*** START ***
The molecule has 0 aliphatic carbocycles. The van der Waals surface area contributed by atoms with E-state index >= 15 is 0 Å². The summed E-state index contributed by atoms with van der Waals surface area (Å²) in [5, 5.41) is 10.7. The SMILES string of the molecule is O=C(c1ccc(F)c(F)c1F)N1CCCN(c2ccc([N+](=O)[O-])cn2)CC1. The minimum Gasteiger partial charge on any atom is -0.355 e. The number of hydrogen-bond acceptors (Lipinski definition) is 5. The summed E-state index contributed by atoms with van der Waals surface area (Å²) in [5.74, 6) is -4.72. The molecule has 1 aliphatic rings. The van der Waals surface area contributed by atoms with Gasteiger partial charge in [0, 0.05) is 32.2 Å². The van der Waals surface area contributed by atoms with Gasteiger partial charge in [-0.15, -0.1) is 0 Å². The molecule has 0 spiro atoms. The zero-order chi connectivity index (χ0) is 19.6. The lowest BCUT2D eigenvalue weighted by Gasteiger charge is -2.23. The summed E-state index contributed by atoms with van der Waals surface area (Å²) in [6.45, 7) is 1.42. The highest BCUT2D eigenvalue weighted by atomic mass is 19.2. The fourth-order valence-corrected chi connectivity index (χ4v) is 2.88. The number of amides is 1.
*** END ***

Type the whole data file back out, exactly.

The molecule has 0 aliphatic carbocycles. The van der Waals surface area contributed by atoms with E-state index >= 15 is 0 Å². The summed E-state index contributed by atoms with van der Waals surface area (Å²) in [5, 5.41) is 10.7. The SMILES string of the molecule is O=C(c1ccc(F)c(F)c1F)N1CCCN(c2ccc([N+](=O)[O-])cn2)CC1. The minimum Gasteiger partial charge on any atom is -0.355 e. The number of hydrogen-bond acceptors (Lipinski definition) is 5. The summed E-state index contributed by atoms with van der Waals surface area (Å²) in [5.74, 6) is -4.72. The molecule has 1 aliphatic rings. The van der Waals surface area contributed by atoms with Gasteiger partial charge in [0, 0.05) is 32.2 Å². The van der Waals surface area contributed by atoms with Gasteiger partial charge in [-0.15, -0.1) is 0 Å². The molecule has 0 spiro atoms. The zero-order chi connectivity index (χ0) is 19.6. The lowest BCUT2D eigenvalue weighted by Gasteiger charge is -2.23. The summed E-state index contributed by atoms with van der Waals surface area (Å²) in [6.45, 7) is 1.42. The highest BCUT2D eigenvalue weighted by atomic mass is 19.2. The fourth-order valence-corrected chi connectivity index (χ4v) is 2.88. The number of amides is 1.